One of the things that fascinate me about both teaching and clinical work is the degree to which you must know yourself in order to be successful. There is no one size fits all approach to teaching. I hear my colleagues talk about wonderful things they do in their classrooms, and while I admire their innovation and creativity, I also know pretty quickly if it would likely work for me or not. Developing a style of teaching that both fits your personality and is comfortable is, in my opinion, almost as important as understanding the process of learning and the research on pedagogy, for teaching is more than delivery of information. It is a relationship, and if done correctly can have a powerful influence on the lives of our students.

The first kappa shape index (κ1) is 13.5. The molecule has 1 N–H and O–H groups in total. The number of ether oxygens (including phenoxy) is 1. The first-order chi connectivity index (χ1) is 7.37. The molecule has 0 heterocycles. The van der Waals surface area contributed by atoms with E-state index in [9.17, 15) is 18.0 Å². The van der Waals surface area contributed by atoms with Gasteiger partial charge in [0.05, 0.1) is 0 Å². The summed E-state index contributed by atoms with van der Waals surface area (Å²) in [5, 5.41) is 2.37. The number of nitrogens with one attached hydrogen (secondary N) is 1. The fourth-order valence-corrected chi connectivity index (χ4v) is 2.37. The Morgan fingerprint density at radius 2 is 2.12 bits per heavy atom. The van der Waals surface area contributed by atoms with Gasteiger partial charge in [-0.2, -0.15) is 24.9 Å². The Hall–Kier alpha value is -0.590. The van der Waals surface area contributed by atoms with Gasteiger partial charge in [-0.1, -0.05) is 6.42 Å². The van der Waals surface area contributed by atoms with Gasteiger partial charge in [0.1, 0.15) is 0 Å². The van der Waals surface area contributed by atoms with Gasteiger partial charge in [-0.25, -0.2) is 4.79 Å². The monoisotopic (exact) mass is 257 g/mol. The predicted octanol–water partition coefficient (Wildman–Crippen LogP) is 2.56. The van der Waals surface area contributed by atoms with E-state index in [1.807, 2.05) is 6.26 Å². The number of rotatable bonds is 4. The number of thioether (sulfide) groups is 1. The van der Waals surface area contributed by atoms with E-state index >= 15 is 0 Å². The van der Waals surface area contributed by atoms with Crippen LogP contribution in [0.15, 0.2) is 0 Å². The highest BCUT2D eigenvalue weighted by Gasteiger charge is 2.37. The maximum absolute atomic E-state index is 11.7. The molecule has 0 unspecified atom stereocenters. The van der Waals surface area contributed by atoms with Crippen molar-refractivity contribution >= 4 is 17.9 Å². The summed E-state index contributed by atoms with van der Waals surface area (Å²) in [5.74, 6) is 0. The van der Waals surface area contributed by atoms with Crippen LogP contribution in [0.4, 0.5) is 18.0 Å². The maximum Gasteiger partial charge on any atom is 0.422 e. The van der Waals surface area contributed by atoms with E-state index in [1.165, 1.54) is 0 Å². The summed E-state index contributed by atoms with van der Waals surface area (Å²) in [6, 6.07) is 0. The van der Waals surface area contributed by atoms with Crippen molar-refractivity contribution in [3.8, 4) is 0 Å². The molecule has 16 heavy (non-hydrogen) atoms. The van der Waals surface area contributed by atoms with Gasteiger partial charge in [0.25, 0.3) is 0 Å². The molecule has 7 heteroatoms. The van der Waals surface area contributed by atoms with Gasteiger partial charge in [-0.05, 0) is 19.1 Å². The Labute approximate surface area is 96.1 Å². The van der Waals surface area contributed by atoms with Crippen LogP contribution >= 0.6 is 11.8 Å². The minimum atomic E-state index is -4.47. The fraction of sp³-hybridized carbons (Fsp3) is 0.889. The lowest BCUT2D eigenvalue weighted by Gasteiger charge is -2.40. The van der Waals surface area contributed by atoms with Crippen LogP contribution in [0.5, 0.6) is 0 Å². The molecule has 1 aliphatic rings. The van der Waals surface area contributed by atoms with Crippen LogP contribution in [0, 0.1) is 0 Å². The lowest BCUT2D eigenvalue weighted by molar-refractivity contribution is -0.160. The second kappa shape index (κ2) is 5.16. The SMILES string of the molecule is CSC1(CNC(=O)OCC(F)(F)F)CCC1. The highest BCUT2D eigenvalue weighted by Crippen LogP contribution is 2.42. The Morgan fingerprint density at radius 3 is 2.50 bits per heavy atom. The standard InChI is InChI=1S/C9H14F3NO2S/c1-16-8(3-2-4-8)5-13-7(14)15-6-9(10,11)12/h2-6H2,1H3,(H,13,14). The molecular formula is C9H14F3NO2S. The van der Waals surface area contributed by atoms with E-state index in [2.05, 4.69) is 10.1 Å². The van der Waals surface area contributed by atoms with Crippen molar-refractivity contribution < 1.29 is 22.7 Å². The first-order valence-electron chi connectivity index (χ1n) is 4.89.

Given my background in mental health, I have spent a lot of time studying how relationships form. A survey of over 2,000 psychotherapists found Carl Rogers was rated as the most influential theorist on how they practice therapy (Cook, Biyanova, & Coyne, 2009). Rogers’s primary contribution to the field was the three essential components of therapy: empathy, unconditional positive regard, and genuineness. These concepts have been shown to facilitate healing in those seeking mental health services, but I think they apply to teaching as well. Empathy forms the basis of strong relationships. I strive to establish relationships with my students so I am more than a source of information. I want them to feel understood and heard, both when they are enjoying the class and when they are frustrated. I work to foster empathy between students as well, and together this contributes strongly to the establishment of a safe atmosphere for learning. I push students to take risks in class, whether by sharing their perspective, respectfully challenging each other’s conclusions, or performing role plays in front of their peers. Without a strong sense of safety, students will not be willing to engage in these activities and opportunities for learning will be lost.